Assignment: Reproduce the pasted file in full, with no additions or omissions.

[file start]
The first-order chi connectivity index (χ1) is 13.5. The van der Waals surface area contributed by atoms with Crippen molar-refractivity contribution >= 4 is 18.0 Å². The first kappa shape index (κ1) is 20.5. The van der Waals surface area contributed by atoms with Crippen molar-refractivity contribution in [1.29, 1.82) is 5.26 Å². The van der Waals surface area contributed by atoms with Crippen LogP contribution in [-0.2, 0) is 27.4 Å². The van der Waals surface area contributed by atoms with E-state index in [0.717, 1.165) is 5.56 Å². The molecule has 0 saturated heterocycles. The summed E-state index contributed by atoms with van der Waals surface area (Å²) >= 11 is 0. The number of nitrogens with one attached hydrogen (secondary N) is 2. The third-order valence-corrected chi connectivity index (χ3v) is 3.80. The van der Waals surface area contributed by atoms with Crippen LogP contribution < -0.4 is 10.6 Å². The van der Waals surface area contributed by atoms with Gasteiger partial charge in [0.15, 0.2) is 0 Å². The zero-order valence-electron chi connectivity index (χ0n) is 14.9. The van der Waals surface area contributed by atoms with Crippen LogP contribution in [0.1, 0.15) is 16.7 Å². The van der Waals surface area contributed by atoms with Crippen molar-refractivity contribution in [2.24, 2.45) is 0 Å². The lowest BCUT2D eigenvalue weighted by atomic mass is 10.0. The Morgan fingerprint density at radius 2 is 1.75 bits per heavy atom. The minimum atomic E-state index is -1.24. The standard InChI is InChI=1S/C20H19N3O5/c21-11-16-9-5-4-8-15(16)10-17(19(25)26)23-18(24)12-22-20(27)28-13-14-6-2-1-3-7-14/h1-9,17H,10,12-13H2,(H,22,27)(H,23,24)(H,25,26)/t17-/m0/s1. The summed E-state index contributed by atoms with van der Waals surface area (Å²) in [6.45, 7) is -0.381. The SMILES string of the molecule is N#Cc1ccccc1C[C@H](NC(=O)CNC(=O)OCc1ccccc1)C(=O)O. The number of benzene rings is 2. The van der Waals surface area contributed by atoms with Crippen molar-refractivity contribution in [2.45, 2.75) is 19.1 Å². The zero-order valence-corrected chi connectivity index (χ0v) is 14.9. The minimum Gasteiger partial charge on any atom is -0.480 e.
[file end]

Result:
The first-order chi connectivity index (χ1) is 13.5. The van der Waals surface area contributed by atoms with Crippen molar-refractivity contribution >= 4 is 18.0 Å². The first kappa shape index (κ1) is 20.5. The van der Waals surface area contributed by atoms with Crippen molar-refractivity contribution in [1.29, 1.82) is 5.26 Å². The van der Waals surface area contributed by atoms with Crippen LogP contribution in [-0.2, 0) is 27.4 Å². The van der Waals surface area contributed by atoms with E-state index in [0.717, 1.165) is 5.56 Å². The molecule has 0 saturated heterocycles. The summed E-state index contributed by atoms with van der Waals surface area (Å²) >= 11 is 0. The number of nitrogens with one attached hydrogen (secondary N) is 2. The third-order valence-corrected chi connectivity index (χ3v) is 3.80. The van der Waals surface area contributed by atoms with Crippen LogP contribution < -0.4 is 10.6 Å². The van der Waals surface area contributed by atoms with Gasteiger partial charge in [0.15, 0.2) is 0 Å². The zero-order valence-electron chi connectivity index (χ0n) is 14.9. The van der Waals surface area contributed by atoms with Crippen LogP contribution in [0.1, 0.15) is 16.7 Å². The van der Waals surface area contributed by atoms with Crippen molar-refractivity contribution in [2.24, 2.45) is 0 Å². The lowest BCUT2D eigenvalue weighted by atomic mass is 10.0. The Morgan fingerprint density at radius 2 is 1.75 bits per heavy atom. The minimum atomic E-state index is -1.24. The standard InChI is InChI=1S/C20H19N3O5/c21-11-16-9-5-4-8-15(16)10-17(19(25)26)23-18(24)12-22-20(27)28-13-14-6-2-1-3-7-14/h1-9,17H,10,12-13H2,(H,22,27)(H,23,24)(H,25,26)/t17-/m0/s1. The summed E-state index contributed by atoms with van der Waals surface area (Å²) in [6.45, 7) is -0.381. The SMILES string of the molecule is N#Cc1ccccc1C[C@H](NC(=O)CNC(=O)OCc1ccccc1)C(=O)O. The number of benzene rings is 2. The van der Waals surface area contributed by atoms with Crippen molar-refractivity contribution in [2.45, 2.75) is 19.1 Å². The zero-order valence-corrected chi connectivity index (χ0v) is 14.9. The minimum Gasteiger partial charge on any atom is -0.480 e.